Interview with Tymberley A. Whitesel
Associate Professor of Theater Design
GC Graduation Year
Why or how did you choose your field? Were there specific experiences that influenced you?
The story of how I got into this industry is one I continue to share with my own students today. While I was a student at Goshen College, I really had never intended to study theatre; it actually had never entered my mind. I was a studio art major, focused on oil painting and drawings. I had planned for some time to go into architecture. During the fall of my senior year I had applied to a few graduate programs in architecture, been accepted to some and decided to attend the graduate school of architecture at the University of Utah. In the spring when the time came to complete my “application for graduation,” I was sitting in my advisor’s office and discovered I was six credits short. I needed two upper level courses, outside of my major before I could receive my degree. That was, of course, as a senior in college, a rather devastating thing to have happen. However in my case, it was the thing that changed my whole course in life. I deferred my entrance into graduate school for one year and decided to take one semester of a 5th year. One of the courses I took during that last semester was an Introduction to Scenery and Lighting design course. I can vividly remember sitting in the lecture space in the theater building on that first night of class thinking “wow… people actually do this for a living??” It completely changed my life; for the first time during that course, I was doing everything I loved. It was hands on, it was creative, there was a real sense of community, it used my drawing and painting skills, etc. When that semester was over, I decided to pursue a career in theater design.
While getting my MFA in theater design, I was able to teach a class of undergraduate students. That is what influenced me to go into teaching at the college level. My intentions at that time were to move to Chicago after school and make a go of it as a designer. You don’t know, however, what God has planned.
What’s exciting about your job or this field?
My job is ever-changing. Not only am I working on a different production on a regular basis, but with a different production team, in different spaces, etc. But as an educator in this area, I am also working with different groups of people every year. I get to experience the excitement that the students have as if I am experiencing some of these new things all over again myself. It’s fun to see the students get excited about the fact that the scenic paint ordered last week has arrived, or the gobos they ordered for an upcoming show are in.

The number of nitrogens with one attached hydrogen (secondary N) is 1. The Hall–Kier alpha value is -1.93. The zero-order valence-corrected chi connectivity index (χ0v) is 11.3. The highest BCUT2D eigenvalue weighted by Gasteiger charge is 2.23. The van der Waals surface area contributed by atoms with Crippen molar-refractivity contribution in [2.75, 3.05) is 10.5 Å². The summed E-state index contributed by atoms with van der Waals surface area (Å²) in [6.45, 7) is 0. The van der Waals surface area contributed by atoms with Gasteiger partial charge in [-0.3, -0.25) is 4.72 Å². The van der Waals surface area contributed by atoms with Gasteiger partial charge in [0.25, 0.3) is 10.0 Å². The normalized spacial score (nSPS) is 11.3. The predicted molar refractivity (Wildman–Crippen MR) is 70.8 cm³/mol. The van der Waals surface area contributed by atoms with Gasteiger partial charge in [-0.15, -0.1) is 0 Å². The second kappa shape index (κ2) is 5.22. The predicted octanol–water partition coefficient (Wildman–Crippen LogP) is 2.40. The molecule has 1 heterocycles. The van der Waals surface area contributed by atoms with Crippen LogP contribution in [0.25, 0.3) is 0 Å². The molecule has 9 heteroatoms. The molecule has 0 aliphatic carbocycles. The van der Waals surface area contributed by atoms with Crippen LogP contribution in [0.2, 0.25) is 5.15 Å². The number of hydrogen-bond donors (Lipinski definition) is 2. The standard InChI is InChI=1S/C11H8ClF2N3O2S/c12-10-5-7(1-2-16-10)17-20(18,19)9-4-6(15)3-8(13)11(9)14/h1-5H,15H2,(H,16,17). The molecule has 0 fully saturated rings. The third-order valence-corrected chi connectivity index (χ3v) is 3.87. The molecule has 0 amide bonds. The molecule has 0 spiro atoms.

What has been a challenge in your career journey?
Like many other industries, this job can be stressful and time consuming. At times I have to step back and have a moment to take stock about what’s the most important thing right now…. the show that opens next week, or my family, or the stack of grading that is starting to pile up?
Looking back, would you do anything differently?
I’m not sure that I would do anything differently. I believe that the life we are on is our own journey and that we should enjoy it at whatever point we are at. All of our various experiences make us who we are today. We learn and grow with each passing moment.
How did your liberal arts education assist you in your journey? Are there specific examples you can offer?
Having my background in art put me well ahead of many of the other students in my graduate program. I didn’t need to take many of the basic art courses that some of them were taking. I did, however, need to take the theater history! Certainly, having the broader knowledge that comes with a liberal arts education helps greatly as I am working on a production. I can make connections between what I know from art history, to the sciences, to cultural studies. This helps me to have a fuller understanding of a time period that I may be researching for a specific show. Also, in theater you need the skills and talents of many people from many fields, so having a basic knowledge helps you to know when, and how, and with whom you need to connect the dots.
Did anyone offer you some memorable advice that you’d like to pass on? Or…what advice would you give to a young person just starting out?
I guess I will pass on something that I tell my students on a regular basis. You can learn something from every experience you have, as well as from everyone you’re working with. Take advantage of that. I also hope for all my students that they have that “wow” moment while sitting in a class where the things they love all come together in a way which they never expected. Be open to that!!